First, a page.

HOME > The Secret Ingredients of Successful Business Turnarounds
The Secret Ingredients of Successful Business Turnarounds
Published: December-2012

What could seasoned business executives possibly learn from a foul-mouthed, seemingly bi-polar, but nevertheless incredibly successful, celebrity chef?  Quite a lot as it turns out.  Each episode of Gordon Ramsay’s hit television show, Kitchen Nightmares, is nothing less than a microcosm of business turnaround management, covering more or less the same process that management consultants use all the time for reversing the fortunes of troubled multinational corporations.

 

Each show starts with an introductory meeting between Ramsay and the star-struck owner and his staff.  Following an initial exchange of pleasantries - where the hapless restaurateur explains his misfortune and gratefully pledges to place the future of his business in the experienced hands of our intrepid chef - the fun begins, as Ramsay sits down to enjoy his first meal.  Whether through dumb luck, sheer brilliance, or, more likely, clever pre-screening by his production team, Ramsay invariably selects the one dish the restaurant’s own chef doesn’t know how to prepare, and, with that, our first “moment of truth” has arrived; increasingly nervous waitresses and a completely befuddled chef begin to panic as an obviously perturbed Ramsay takes a few bites, refuses to eat any further, and orders something else from the menu instead, usually with equally disastrous results.

 

Having established that the restaurant’s poor financial results may at least in part be due to the owner and staff’s own incompetence, instead of market forces beyond their control, chef Ramsay proceeds to create the proverbial “burning platform” for fundamental change.  This is usually by far the most entertaining part of the show, when, spoiling for a good fight, Ramsay lets loose in a foul-mouthed tirade designed to positively scare the restaurant crew out of their collective wits - while simultaneously serving up a generous portion of “schadenfreude” to the television audience at home - but also with the desired effect of shaking the organization out of its ingrained bad habits: invariably the food is absolutely terrible, the ingredients artificial, the menu a joke, the restaurant concept incomprehensible, processes non-existent, and cleanliness so poor that,  in the words of our chef, “people may die here tonight!”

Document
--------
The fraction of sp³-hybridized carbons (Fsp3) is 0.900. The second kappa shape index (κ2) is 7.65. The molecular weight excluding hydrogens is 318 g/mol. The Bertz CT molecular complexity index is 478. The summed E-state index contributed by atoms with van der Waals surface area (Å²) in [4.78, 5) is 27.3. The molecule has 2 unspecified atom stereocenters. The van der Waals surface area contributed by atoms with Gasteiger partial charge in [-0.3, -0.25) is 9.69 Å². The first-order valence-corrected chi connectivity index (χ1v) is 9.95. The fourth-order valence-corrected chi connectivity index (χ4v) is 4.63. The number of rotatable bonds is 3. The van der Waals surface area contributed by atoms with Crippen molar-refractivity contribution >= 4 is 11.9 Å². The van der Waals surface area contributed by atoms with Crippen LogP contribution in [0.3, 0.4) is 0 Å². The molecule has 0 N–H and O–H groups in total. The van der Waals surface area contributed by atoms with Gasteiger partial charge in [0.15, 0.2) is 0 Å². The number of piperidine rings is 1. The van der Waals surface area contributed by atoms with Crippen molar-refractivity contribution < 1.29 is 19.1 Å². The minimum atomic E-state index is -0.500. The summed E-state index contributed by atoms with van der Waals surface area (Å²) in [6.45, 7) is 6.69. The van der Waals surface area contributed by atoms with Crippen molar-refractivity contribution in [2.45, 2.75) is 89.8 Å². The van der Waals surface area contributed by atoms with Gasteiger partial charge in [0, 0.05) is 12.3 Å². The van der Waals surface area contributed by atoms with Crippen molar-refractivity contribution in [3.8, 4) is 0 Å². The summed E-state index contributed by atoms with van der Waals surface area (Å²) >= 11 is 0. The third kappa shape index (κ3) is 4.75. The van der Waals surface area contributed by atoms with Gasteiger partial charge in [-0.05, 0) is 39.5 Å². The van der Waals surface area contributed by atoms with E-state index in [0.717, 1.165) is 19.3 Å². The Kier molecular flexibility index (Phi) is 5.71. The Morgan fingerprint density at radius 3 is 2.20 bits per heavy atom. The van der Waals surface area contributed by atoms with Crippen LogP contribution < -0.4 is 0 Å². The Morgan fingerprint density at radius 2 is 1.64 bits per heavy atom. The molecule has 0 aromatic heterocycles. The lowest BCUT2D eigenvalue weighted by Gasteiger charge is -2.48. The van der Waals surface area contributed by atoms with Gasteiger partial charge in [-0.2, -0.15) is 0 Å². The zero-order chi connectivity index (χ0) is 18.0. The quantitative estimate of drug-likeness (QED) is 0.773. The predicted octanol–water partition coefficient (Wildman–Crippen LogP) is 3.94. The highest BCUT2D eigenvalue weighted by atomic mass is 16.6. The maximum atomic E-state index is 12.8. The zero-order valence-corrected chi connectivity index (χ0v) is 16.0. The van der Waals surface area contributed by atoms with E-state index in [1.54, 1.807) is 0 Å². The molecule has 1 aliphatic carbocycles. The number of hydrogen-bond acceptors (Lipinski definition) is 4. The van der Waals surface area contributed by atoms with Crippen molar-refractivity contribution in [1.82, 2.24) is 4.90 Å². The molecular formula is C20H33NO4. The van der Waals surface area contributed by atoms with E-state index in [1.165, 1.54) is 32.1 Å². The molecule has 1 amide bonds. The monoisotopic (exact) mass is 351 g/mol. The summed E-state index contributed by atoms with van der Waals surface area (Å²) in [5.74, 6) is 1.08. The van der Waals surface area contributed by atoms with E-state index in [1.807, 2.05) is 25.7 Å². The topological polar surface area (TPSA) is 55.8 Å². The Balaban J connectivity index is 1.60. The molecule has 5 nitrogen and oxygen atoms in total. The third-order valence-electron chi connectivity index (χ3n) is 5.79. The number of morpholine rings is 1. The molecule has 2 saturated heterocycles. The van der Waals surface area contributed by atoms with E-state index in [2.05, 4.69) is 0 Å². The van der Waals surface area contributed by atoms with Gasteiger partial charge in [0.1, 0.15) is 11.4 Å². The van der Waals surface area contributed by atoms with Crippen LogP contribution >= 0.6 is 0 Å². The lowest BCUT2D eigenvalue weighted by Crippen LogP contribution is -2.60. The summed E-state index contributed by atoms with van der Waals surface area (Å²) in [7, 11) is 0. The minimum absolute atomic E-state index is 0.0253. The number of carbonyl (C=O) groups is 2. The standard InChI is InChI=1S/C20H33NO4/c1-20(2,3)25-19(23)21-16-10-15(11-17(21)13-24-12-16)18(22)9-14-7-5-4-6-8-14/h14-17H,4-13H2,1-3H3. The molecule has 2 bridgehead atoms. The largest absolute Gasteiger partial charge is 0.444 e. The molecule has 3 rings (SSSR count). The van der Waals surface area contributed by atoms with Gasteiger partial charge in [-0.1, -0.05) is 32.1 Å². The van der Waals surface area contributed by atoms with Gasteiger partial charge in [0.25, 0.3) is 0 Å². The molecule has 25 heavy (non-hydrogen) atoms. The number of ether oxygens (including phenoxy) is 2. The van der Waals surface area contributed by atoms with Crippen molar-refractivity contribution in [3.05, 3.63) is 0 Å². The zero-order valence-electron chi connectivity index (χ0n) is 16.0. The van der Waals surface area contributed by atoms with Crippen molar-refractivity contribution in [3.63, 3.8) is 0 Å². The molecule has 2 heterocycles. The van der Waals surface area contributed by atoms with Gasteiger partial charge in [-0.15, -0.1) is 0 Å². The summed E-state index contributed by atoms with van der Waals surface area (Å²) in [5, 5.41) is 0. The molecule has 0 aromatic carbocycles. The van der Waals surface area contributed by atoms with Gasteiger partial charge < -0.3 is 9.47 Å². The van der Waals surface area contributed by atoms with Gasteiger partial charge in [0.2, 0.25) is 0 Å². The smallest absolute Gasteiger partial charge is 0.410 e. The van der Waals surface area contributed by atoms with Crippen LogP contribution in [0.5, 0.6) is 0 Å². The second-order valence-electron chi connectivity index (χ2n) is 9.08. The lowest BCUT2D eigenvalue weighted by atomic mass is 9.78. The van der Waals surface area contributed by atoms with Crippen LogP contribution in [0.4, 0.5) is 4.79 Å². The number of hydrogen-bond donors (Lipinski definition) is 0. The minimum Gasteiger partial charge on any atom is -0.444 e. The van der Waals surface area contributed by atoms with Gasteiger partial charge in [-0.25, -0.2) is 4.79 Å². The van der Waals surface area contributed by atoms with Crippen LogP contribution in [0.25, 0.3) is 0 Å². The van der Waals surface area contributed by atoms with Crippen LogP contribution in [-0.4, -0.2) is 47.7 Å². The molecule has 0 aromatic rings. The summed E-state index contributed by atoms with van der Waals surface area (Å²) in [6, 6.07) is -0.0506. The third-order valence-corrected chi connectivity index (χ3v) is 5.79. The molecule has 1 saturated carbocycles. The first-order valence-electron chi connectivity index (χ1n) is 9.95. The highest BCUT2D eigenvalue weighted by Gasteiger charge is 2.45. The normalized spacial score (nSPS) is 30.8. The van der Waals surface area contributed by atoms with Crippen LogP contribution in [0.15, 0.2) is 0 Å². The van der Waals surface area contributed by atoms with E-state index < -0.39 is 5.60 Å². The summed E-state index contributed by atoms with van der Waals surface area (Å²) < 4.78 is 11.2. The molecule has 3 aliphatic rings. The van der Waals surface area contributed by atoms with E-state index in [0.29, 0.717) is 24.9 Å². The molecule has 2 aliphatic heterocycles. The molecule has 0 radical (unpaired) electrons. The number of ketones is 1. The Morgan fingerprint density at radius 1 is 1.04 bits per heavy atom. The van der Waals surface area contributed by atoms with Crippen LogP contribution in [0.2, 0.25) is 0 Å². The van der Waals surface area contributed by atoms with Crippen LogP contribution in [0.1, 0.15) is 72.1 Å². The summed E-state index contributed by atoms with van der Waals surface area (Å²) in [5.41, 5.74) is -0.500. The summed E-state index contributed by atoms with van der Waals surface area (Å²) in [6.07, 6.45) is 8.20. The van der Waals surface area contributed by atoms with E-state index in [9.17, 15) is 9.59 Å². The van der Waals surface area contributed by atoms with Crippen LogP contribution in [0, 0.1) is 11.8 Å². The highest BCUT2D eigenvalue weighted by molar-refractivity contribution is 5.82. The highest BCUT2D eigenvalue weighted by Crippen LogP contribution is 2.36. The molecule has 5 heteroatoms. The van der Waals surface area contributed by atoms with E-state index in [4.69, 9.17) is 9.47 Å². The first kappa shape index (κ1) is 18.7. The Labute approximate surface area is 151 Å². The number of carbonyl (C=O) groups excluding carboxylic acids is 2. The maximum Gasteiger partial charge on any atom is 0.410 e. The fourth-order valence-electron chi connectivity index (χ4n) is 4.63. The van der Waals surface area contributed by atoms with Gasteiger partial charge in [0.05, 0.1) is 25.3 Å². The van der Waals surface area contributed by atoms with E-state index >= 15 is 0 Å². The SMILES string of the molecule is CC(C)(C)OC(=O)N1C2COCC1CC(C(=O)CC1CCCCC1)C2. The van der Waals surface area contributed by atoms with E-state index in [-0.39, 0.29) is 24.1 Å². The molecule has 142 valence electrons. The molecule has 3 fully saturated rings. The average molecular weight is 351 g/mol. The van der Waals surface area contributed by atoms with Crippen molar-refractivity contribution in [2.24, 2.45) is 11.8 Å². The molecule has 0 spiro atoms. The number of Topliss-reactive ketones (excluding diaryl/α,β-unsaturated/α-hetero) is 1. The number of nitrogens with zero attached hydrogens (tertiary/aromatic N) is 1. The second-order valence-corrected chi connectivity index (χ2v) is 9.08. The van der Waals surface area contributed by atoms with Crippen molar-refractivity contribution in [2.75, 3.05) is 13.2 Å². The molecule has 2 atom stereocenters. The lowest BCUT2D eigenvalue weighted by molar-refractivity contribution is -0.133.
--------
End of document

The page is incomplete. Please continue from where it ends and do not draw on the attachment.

With the initial Diagnostic phase completed, and the “need for change” established beyond a shadow of a doubt, Ramsay now sets out by himself to do some market and customer research.  He walks around the neighbourhood, checking out “latent demand” for potential new restaurant concepts.  Once a potentially more competitive value proposition has been identified, Ramsay and his team completely remodel the restaurant overnight to “shock and awe” the ecstatic owner and his staff.  The new repositioning concept is explained, we get a tour of the newly remodelled restaurant, and anxiously await opening night.  This is usually still touch-and-go, as the restaurant staff valiantly try to adapt to their new environment, but, with in-kitchen and on-the-floor help from the good chef himself, all ends well, and the show concludes with lots of hugs, kisses, and, of course, a tearful goodbye.

 

So there you have it - all the ingredients for a successful business turnaround are there: fresh market and customer research as the main ingredients, a main course of successfully repositioned products, served in newly refurbished and rebranded facilities, all lovingly prepared on a clear mandate for fundamental change, and, of course, deliciously entertaining.  Bon appetite and Merry Christmas!

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